The Irish ore field hosts the greatest concentration of Zn per sq km on Earth, and are found mainly as stratabound deposits in Lower Carboniferous carbonates. Nonetheless vein mineralization is common, and can penetrate through Old Red Sandstone sandstones and conglomerates to Lower Palaeozoic basement.
These deposits have relatively simple mineralogy, dominated by sphalerite, galena hosted in occurring with common pyrite, dolomite, calcite and quartz: minor sulfosalts, hosted in galena, add Ag to most economic mines’ economy. In one deposit, Silvermines, an abundance of highly pure barite also occurs.
Most ores are found in the Waulsortian Mudbank sequence, with breccia styles dominant – some breccias are hydrothermal, some are depositional. In contrast, the giant Navan deposit (dominating Europe’s Zn production for nearly 40 years) is hosted by the Pale Beds sequence, stratigraphically below the Waulsortian in the northern part of the Irish Carboniferous basin. In all ores, an association with faulting, often reactivated from more ancient Caledonian fault systems, is clear. Often ore textures are complex, reflecting a dynamic ore depositional environment.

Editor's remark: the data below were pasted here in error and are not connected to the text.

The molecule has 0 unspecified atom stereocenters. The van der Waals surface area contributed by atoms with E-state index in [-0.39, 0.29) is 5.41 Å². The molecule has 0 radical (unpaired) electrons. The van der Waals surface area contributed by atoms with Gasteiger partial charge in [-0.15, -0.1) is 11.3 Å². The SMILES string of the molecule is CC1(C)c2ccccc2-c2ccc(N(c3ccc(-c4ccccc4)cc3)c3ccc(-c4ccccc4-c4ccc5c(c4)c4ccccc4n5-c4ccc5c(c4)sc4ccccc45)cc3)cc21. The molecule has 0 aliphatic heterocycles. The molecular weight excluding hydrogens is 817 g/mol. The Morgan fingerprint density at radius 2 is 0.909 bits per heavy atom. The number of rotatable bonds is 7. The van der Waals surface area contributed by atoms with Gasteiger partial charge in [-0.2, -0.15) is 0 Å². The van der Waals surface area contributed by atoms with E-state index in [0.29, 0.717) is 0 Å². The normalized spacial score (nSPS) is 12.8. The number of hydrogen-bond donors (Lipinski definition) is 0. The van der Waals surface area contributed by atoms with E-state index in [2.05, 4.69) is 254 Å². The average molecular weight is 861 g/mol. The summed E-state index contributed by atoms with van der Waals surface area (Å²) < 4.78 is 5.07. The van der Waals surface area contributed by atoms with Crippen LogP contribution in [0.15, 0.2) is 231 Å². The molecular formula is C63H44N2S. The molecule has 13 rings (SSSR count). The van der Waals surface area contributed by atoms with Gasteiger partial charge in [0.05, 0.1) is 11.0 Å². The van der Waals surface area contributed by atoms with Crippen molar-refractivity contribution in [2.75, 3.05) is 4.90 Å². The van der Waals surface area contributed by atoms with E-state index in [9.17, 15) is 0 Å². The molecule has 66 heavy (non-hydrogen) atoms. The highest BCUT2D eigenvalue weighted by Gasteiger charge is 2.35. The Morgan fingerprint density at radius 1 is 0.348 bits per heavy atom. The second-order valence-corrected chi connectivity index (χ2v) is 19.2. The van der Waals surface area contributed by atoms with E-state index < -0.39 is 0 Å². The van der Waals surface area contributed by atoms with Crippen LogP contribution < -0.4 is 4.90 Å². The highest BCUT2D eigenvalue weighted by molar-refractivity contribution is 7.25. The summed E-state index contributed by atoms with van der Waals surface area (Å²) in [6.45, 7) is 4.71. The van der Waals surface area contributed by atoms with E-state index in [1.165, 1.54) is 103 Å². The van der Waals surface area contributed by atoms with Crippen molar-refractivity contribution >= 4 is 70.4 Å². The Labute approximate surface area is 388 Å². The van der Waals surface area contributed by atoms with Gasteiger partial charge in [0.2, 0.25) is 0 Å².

These styles and associations style, together with the sequential occurrence of dolomites, and their stratabound format has led to much controversy on their origin. The arguments centre on the following question: are these deposits they a species of MVT, formed by topographic fluid flow, formed during compressional tectonics associated with the Hercynian, or are they species of SEDEX – the so-called Irish- type – deposits, formed by convection during Lower Carboniferous extensional tectonics.
My talk addresses this question, testing each hypothesis in the face of evidence from geological observation and geochemical analyses, including Pb and S isotope data. No single tool or observation is decisive – as is often the case in ore genetic studies – but key observations and data can rigorously test each hypothesis, and thus enhance exploration and exploitation modeling for current and future prospecting.